Google had a good track record when it came to updating Nexus devices, so there's no reason to assume otherwise with the Pixel XL.
The Pixel XL is a great phone, but it almost wins by default. Guaranteed security patches and software updates make the Pixel XL better than the sum of its parts, and that's kind of sad. These shouldn't be a feature or a selling point, these should be a given.
At the very least, maybe the Pixel and Pixel XL will force other Android manufacturers to care about security. Whether you're buying a $300 phone or a $1,000 phone, post purchase patching and support shouldn't be something you need to ask about.
What Else Can I Buy?
If a 5.5-inch screen is too big, the 5-inch Pixel might be more up your alley. Other than screen size - and battery as a result - it's identical to the Pixel XL. Inside, you'll find the same processor, the same storage options, and the same great camera. You'll also save yourself a bit of money if you opt for the smaller Pixel, which makes it easier to splurge on the 128GB option!
If you want hardware and software built in tandem, but don't want Android, the iPhone is kinda your only other option. If you're happy with spending the same amount of money as you would on Google's latest, the iPhone 7 and iPhone 7 Plus are both priced in line with the Pixel and Pixel XL. You still don't get expandable storage, but both new iPhones are water-resistant.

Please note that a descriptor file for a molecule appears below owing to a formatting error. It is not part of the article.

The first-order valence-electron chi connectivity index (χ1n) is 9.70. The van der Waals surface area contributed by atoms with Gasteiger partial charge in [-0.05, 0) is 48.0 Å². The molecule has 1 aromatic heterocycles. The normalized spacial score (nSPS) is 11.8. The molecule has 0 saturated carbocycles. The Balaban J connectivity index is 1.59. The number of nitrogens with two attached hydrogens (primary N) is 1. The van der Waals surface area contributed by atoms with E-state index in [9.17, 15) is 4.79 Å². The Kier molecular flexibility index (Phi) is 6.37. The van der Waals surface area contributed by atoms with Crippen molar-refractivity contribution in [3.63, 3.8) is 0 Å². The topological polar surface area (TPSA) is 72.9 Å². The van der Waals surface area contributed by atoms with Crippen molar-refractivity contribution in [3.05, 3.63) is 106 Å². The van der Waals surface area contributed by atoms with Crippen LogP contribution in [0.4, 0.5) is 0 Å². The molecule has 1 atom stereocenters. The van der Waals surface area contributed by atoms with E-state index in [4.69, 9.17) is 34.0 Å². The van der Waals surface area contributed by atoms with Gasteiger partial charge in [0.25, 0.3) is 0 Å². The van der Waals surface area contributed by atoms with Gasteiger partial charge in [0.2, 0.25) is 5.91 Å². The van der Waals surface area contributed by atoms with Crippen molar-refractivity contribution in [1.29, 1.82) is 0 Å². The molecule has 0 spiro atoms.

If you're okay with trading software quality for design, it's worth considering the S7 Edge. Samsung's 5.5-inch flagship is undeniably the most striking phone on the market, even if it is a bit of a fingerprint magnet. While you'll benefit from expandable storage and water-resistance, you'll be relying on Samsung for software updates. As such, you might be waiting for quite some time before you get bumped up to Android Nougat.
The Moto Z is another 5.5-inch Android smartphone, although with a bit more of an interesting design. The Moto Z has two claims to fame: it's just 5.2mm thin at its slimmest point, and you can attach a whole plethora of magnetic "Moto Mods" to the back of the phone, including a battery pack, portable projector, and better camera. While the Moto Z runs a mostly stock version of Android, Motorola is much slower at distributing software and security updates than Google.
Much like the iPhone 7, the Moto Z is missing a standard headphone jack.